In search of an alternative to Microsoft Office, we test OpenOffice.org, StarOffice from Sun, IBM's Lotus Symphony, KOffice for Linux, and AbiWord.
This story originally appeared Dec. 8, 2008.
Bit by bit, the Microsoft monopoly on office productivity applications is receding -- and one of the most important ways this is happening is through the proliferation of open source productivity suites. The most obvious example is OpenOffice.org, now in a landmark third release, but they're also not the only ones in town anymore.
The big new things in OpenOffice 3.0 are actually a lot of small new things.
In this review I've taken a look at OpenOffice.org's most recent release, along with the commercially-supported StarOffice from Sun, IBM's reworking of OO.o as Lotus Symphony, the KOffice suite for Linux, and the minimal but still useful AbiWord. Talking about how these would entirely replace Microsoft Office would be misleading, since not everyone might be doing that -- so I've looked at each product as far on its own merits as possible.
OpenOffice.org 3 is an evolutionary, rather than revolutionary, step forward from OO.o 2. It doesn't make as radical break from previous editions the way Microsoft Office 2007 was such a total departure from 2003. That should come as a comfort to those already alienated by Office '07. (Disclaimer: I like the ribbon interface, but I'm just as comfortable with plain old dockable toolbars as well.)
The big new things in OO.o 3 are actually a lot of small new things. Mac users, for one, will be happy to know version 3's now a native application. All of the applications in the suite can be summoned through a single unified interface, which can also be brought up from a system-tray launcher, which also doubles as an accelerator for the suite. The overall performance of the 3.0 suite is markedly better than 2.0, even without the app-launch accelerator -- a gimmick I resent on general principles, so I turned it off anyway.
Other new things include an equation solver and workbook-sharing functions for Calc (the spreadsheet app); support for multiple monitors in Impress, the presentation program; and support for VBA macros -- the latter being one of the bigger obstacles towards adoption from professional-level MS Office users.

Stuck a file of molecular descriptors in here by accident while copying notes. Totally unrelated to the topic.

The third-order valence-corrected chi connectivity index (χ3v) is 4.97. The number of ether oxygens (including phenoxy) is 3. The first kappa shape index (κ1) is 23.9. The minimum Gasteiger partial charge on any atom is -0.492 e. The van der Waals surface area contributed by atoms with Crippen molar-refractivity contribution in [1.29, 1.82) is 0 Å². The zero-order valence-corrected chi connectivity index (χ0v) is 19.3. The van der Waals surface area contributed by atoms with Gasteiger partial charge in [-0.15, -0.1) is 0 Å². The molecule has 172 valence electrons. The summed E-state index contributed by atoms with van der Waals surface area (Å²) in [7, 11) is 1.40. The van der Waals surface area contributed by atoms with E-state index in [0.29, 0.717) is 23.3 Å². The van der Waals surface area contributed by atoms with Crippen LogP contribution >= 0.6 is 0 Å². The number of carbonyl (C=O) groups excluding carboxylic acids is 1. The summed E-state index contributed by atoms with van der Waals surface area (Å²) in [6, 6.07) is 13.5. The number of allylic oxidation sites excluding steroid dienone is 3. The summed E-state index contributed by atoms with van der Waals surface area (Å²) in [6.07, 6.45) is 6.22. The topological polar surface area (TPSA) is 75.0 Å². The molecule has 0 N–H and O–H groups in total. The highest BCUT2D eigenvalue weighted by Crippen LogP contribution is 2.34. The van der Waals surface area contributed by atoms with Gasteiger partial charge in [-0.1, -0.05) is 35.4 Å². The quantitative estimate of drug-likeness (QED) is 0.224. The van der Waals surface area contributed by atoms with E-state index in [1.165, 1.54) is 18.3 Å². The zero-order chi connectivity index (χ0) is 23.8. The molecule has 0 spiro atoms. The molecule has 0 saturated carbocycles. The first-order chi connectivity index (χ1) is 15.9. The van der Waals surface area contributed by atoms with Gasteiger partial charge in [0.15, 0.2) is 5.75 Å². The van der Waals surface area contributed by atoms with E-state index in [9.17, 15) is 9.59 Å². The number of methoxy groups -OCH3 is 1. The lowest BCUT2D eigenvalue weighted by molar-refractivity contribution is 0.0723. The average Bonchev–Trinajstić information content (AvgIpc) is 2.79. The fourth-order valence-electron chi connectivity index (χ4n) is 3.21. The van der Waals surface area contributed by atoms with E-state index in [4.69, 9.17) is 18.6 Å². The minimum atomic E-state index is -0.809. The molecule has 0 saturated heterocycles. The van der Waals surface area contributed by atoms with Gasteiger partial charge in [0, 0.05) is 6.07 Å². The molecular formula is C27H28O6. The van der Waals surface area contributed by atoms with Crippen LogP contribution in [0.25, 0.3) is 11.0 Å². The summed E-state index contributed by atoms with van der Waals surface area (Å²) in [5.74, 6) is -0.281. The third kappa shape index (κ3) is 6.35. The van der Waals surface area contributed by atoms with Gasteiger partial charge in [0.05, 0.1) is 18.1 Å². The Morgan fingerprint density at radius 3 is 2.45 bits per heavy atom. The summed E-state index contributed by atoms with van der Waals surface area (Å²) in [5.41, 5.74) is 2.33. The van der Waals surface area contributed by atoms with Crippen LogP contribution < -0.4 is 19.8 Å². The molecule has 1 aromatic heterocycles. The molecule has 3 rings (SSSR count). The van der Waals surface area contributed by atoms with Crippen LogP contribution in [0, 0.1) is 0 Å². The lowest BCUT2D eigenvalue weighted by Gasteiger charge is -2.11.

Those who are already on Office 2007 can open that suite's OOXML-format files directly in OO.o. You cannot save as OOXML, though, and some things still don't seem to translate correctly from existing OOXML documents. One document with character sets from multiple languages on the same line (English and Japanese in this case) had its line spacing mangled when I imported it. The same document's line spacing was fine when I saved it as a Word 2003 document and imported that, however.
One of my longstanding favorite features of OpenOffice has been the ability to export directly to PDF without needing a plugin or virtual printer driver, with advanced things like encryption and form functionality all included. The range of options in OpenOffice.org's PDF exporter is a little broader in 3; the big new addition is PDF/A (archival) support, which insures that the PDF in question has all the properties and elements needed to be read in the future.
Google in the Enterprise SurveyThere's no doubt Google has made headway into businesses: Just 28 percent discourage or ban use of its productivity products, and 69 percent cite Google Apps' good or excellent mobility. But progress could still stall: 59 percent of nonusers distrust the security of Google's cloud. Its data privacy is an open question, and 37 percent worry about integration.
Join InformationWeek’s Lorna Garey and Mike Healey, president of Yeoman Technology Group, an engineering and research firm focused on maximizing technology investments, to discuss the right way to go digital.